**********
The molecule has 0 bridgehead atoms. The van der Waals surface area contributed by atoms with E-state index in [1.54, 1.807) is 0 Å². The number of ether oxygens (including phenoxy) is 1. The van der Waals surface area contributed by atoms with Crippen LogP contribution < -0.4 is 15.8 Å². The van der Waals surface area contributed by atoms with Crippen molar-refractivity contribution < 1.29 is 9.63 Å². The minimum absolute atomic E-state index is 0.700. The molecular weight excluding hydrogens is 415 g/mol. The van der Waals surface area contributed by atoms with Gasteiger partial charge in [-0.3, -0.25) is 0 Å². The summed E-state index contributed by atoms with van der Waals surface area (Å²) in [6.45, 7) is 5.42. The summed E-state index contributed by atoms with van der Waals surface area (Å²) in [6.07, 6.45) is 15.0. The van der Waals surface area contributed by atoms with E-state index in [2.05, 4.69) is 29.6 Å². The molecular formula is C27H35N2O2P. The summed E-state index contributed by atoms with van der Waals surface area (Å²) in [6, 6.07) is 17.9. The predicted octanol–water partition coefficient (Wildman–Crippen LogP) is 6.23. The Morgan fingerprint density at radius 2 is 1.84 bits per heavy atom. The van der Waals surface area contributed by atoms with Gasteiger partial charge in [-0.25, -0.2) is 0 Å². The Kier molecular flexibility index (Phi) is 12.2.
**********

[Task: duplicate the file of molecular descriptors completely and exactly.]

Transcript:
The molecule has 0 bridgehead atoms. The van der Waals surface area contributed by atoms with E-state index in [1.54, 1.807) is 0 Å². The number of ether oxygens (including phenoxy) is 1. The van der Waals surface area contributed by atoms with Crippen LogP contribution < -0.4 is 15.8 Å². The van der Waals surface area contributed by atoms with Crippen molar-refractivity contribution < 1.29 is 9.63 Å². The minimum absolute atomic E-state index is 0.700. The molecular weight excluding hydrogens is 415 g/mol. The van der Waals surface area contributed by atoms with Gasteiger partial charge in [-0.3, -0.25) is 0 Å². The summed E-state index contributed by atoms with van der Waals surface area (Å²) in [6.45, 7) is 5.42. The summed E-state index contributed by atoms with van der Waals surface area (Å²) in [6.07, 6.45) is 15.0. The van der Waals surface area contributed by atoms with E-state index in [2.05, 4.69) is 29.6 Å². The molecular formula is C27H35N2O2P. The summed E-state index contributed by atoms with van der Waals surface area (Å²) in [6, 6.07) is 17.9. The predicted octanol–water partition coefficient (Wildman–Crippen LogP) is 6.23. The Morgan fingerprint density at radius 2 is 1.84 bits per heavy atom. The van der Waals surface area contributed by atoms with Gasteiger partial charge in [-0.25, -0.2) is 0 Å². The Kier molecular flexibility index (Phi) is 12.2.